• Signing guys who live in Bradenton…new market inefficiency? 😉

                • I like that guys are willing to move there to be close to Pirate City. I’m not sure how many have moved there, but there are quite a few. They did draft Seth McGarry and sign Garrett Russini last year, both Bradenton natives, so maybe it is their new goal. I know Michael Suchy’s family is likely to move the Marauders attendance up a few spots in the FSL ranks. That’s literal, not a joke. They travel deep.

                  I should add that Jaso lives close to Bradenton, but not there. He said 30 minutes away.

                  • Haha, always appreciate your anecdotes.

                  • I went to an FSL game in St Lucie a few years back and the attendance was less than the game time temperature, so I suspect moving the needle on attendance wouldn’t be all that hard. Funny, but people in Florida seem to think there are better things to do at 6 PM on a 100-degree day than go to a minor league baseball game.


                    • The FSL draws horrible. Since 2005, there hasn’t been one team that averaged 3,000 fans per game in a season. For comparison sake, the SAL had six teams average at least 3,000 just last year.

              • I didn’t put much stock into it…but what I saw that I did like was that he didn’t seem to have any hesitancy…I saw that as a positive.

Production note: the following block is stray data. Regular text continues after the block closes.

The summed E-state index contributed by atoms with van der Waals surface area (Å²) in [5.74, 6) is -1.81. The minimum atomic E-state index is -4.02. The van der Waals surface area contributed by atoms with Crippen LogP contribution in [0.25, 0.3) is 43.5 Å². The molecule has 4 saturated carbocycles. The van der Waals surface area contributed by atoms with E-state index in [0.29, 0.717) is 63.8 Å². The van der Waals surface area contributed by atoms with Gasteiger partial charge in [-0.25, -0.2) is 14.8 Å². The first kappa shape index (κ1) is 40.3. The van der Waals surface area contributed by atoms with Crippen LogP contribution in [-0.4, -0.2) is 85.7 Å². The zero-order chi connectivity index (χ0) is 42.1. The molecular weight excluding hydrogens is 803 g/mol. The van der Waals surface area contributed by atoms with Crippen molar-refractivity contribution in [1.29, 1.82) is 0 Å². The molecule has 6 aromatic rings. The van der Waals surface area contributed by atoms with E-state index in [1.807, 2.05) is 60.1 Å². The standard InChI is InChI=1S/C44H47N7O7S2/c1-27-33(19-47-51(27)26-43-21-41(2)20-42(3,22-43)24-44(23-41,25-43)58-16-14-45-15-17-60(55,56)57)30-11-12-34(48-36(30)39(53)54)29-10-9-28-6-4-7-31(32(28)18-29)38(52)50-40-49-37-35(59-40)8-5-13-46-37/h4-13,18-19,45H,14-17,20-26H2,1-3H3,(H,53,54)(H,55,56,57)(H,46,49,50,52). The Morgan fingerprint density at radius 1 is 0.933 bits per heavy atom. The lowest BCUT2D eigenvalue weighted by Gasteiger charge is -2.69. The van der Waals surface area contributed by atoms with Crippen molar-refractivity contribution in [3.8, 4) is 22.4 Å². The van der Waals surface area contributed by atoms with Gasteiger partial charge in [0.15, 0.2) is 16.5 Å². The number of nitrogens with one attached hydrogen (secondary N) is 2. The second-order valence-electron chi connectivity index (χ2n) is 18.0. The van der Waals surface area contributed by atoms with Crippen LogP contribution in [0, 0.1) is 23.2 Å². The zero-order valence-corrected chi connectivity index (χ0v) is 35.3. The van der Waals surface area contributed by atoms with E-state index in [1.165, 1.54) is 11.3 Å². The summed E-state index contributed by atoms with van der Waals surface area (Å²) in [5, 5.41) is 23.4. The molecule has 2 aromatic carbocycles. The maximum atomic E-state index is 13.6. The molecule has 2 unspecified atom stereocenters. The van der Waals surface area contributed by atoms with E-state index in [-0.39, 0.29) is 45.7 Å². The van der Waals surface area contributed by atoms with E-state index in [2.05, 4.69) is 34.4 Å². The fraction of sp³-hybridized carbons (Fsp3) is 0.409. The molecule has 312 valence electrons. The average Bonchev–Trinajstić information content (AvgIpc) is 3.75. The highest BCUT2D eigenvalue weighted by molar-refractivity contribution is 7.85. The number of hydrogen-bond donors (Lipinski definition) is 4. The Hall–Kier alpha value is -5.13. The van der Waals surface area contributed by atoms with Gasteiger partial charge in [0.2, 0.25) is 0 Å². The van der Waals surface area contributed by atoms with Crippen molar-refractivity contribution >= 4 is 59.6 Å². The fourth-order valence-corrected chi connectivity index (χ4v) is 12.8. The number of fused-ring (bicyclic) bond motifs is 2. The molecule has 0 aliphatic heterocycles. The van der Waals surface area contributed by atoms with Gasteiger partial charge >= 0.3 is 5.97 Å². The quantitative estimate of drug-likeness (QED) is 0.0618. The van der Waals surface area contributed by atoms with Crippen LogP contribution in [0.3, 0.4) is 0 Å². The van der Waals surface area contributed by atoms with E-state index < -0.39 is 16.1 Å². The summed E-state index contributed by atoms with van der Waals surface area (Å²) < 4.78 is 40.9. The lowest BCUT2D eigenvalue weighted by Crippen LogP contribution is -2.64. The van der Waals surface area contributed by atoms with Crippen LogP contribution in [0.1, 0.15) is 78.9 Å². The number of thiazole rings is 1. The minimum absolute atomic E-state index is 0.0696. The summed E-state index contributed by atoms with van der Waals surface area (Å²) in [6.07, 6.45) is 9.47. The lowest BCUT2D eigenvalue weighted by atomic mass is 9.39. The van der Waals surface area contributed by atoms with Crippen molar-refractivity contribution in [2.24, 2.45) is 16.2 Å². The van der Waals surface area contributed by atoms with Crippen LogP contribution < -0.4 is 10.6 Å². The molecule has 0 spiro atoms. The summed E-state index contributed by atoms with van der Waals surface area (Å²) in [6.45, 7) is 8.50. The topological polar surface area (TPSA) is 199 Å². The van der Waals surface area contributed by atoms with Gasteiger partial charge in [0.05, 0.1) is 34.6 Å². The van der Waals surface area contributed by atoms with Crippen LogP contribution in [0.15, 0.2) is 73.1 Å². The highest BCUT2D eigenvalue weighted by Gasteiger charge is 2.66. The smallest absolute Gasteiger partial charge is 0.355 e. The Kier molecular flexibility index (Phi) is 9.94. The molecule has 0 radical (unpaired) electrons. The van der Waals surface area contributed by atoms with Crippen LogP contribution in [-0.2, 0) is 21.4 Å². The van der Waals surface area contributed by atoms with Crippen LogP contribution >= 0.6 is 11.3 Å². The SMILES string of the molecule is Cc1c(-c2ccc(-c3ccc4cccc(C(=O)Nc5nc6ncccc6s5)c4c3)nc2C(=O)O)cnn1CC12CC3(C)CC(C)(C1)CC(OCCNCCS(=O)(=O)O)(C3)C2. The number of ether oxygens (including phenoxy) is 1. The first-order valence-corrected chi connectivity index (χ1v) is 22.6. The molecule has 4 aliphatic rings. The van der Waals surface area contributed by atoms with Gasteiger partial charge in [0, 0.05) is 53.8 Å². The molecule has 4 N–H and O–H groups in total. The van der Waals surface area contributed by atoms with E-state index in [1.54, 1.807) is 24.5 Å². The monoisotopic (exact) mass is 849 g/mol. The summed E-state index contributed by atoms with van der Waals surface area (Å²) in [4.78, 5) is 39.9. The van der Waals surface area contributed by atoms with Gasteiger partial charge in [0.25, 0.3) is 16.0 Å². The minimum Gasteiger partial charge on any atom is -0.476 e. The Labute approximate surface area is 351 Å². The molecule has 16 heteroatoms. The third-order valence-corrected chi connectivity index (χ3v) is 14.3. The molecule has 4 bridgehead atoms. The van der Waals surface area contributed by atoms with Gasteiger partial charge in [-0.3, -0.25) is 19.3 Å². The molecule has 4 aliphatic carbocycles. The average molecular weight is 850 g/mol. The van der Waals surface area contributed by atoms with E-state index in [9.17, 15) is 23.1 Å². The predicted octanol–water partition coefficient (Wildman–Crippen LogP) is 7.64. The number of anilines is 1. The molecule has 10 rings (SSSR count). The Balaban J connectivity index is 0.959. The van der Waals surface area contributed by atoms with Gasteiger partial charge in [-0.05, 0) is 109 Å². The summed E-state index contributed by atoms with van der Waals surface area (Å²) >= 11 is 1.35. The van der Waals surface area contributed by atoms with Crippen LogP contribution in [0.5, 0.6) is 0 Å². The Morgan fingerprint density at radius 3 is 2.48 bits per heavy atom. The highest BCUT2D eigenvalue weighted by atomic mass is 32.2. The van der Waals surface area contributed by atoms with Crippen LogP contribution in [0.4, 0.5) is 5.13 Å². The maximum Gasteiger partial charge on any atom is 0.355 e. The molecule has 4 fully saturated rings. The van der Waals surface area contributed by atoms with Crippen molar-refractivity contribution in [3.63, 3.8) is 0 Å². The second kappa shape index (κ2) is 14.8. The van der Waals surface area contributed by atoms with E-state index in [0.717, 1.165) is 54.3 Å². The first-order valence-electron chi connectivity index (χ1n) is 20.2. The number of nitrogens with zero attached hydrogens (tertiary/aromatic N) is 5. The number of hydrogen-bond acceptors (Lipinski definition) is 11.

I’m not all that concerned if he’s bobbling or missing the transaction from glove to hand…that’s stuff, I think, that will fall into place with reps.

              • It is a sign of how ready for baseball we all are to see this 30 second video cause so many comments. Somewhat comical too… “he’s dropping the ball but looking enthusiastic while doing it.”
                You are right… we will know soon enough if there will be competency or another butcher at first.

                • I can guarantee that Jaso will make an error early in the Spring Training schedule, then not play the next day, and someone will say he has to be in there everyday. No one plays everyday in Spring Training, not even Adam LaRoche back when the Pirates figured they needed to get him as many ST at-bats as possible to help combat his slow starts to the regular season. It’s one of the joys of ST. For that future comment, I will say that even when guys don’t play, they are out there taking infield everyday it isn’t raining.

                • I frankly find it hilarious that Tim is even out there taking cell phone video of this stuff..

                  • You have to see the performance in live action. Looking back on my own memories you had the batting practice heroes who crapped their pants when facing live pitching. In football we called them Tarzan-Janes….built like Tarzan, play like Jane.